I hope this repost will help.

Howard Reed Upstate NY, Land of the D&H

 

jpnrc posted:

Howard Reed, I found the post you were referring to.  It was from August 2018 in this thread:

https://ogrforum.ogaugerr.com/...ing-it-work-properly

Because it is very informative and potentially helpful, I am reproducing it below.  My takeaway from all the comments above plus Howard's post below:   

If you use a postwar 456 ramp, use postwar 3456 hoppers, but if you want to use modern Lionel hoppers with that ramp replace the sprung trucks on the modern hoppers with metal trucks from 1950's postwar hoppers.  Alternatively, you can buy a modern 456R ramp, # 6-14005, do the modifications in Howard's post below, and use any Lionel operating hopper car.  Good Luck To All.  John

Here's Howard's post

I purchased one of these ramps about a year after they came out. I had some problems with it and I figured out what the problem was and fixed it. I then posted what I did here on the forum. However, I do not think that thread still exists, so I am reposting my post here. Also I used 18 volts with this accessory. 

So here is my original post:

Lionel’s 456R coal ramp coupling solution!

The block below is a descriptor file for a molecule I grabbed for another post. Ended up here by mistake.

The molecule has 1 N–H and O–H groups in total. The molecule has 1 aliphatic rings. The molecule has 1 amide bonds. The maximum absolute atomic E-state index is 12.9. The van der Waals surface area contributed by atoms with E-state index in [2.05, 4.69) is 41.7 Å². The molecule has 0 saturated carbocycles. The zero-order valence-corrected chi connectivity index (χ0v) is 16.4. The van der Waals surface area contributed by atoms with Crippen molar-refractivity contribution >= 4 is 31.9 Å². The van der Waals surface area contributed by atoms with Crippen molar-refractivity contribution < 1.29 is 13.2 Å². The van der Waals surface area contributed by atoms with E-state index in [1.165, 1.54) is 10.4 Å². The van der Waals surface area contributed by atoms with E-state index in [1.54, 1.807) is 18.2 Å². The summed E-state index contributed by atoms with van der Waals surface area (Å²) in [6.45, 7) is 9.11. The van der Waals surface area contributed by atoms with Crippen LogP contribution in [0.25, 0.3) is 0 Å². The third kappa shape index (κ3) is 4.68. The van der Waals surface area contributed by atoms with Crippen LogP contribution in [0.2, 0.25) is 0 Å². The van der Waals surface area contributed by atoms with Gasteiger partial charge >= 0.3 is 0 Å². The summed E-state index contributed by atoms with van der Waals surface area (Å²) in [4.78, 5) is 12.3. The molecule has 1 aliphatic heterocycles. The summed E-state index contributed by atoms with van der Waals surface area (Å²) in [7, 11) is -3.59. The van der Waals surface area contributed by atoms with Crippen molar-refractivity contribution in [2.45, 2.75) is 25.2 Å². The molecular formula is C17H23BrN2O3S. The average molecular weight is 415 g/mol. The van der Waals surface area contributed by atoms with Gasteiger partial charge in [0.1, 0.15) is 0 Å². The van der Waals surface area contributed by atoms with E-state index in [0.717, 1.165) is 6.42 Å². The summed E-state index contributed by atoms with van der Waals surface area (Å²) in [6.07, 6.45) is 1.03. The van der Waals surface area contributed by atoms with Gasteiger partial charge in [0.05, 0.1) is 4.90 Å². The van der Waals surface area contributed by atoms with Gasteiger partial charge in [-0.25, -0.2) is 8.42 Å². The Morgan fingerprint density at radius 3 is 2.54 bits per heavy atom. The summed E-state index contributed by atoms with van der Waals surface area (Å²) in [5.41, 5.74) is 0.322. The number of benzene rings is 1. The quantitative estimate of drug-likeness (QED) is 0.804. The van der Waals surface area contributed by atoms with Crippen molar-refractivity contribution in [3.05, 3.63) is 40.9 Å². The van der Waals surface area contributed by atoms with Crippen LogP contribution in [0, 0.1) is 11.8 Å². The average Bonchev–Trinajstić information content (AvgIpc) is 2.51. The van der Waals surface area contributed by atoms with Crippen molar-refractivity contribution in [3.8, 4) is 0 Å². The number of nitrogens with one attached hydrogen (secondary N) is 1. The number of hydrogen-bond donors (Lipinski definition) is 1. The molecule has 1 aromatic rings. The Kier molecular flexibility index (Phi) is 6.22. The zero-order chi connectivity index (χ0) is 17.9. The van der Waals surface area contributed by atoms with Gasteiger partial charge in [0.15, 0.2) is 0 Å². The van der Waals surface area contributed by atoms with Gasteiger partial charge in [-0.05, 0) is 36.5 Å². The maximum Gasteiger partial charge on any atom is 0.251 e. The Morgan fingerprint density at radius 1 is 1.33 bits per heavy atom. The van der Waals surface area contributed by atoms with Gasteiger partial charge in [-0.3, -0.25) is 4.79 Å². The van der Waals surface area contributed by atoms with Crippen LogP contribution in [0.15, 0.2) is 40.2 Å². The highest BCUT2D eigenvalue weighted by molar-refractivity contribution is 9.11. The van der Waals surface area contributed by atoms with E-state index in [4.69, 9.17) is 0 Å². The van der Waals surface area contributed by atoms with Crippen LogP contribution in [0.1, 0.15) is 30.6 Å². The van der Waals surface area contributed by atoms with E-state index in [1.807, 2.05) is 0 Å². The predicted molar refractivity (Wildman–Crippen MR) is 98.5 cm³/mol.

At York on Friday, I purchased the 456R coal ramp reproduction that came out last year. I had reservations about buying this accessory because I had read a number of reviews and commits by others on the computer lists. Many of these talked about how hard the train had to hit the coupler at the top to get the car to couple. Also, I already owned the postwar version, which worked well, but the only hopper to work with it is the postwar car. I have a number of modern era operating hoppers that would not work with the postwar ramp. So I had been interested in the modern ramp but with the negative commits I had heard, I had not purchased one. 

Then at York, I found the modern era ramp for a very good price so I took the plunge (like the hopper cars do when you release them. (Zoom…) and purchased it. 

Well I set it up this past week to test it and guess what? The only way the hoppers would couple at the top is if I rammed them into the coupler at the top with my hand!! (the old 0-5-0 method??) Even then the car only coupled about 20% of the time. This was unacceptable. 

So I started to study the problem and I noticed the spring bumpers were pushing the coupler back before it had a chance to couple. So I took a second plunge and started taking the ramp apart to see if I could find the problem. I removed the metal plate that is on the back of the bumper pier. This is the piece of metal which starts at the base goes up to the top of the pier then bends to form the top of the pier. The red light lens is mounted in it too. To remove the piece of metal, you must straighten two metal tabs under the base of the ramp. Then pull straight up on the metal plate. It fits tight, so pull hard, it will come – suddenly! You will then have clear access to the bumper.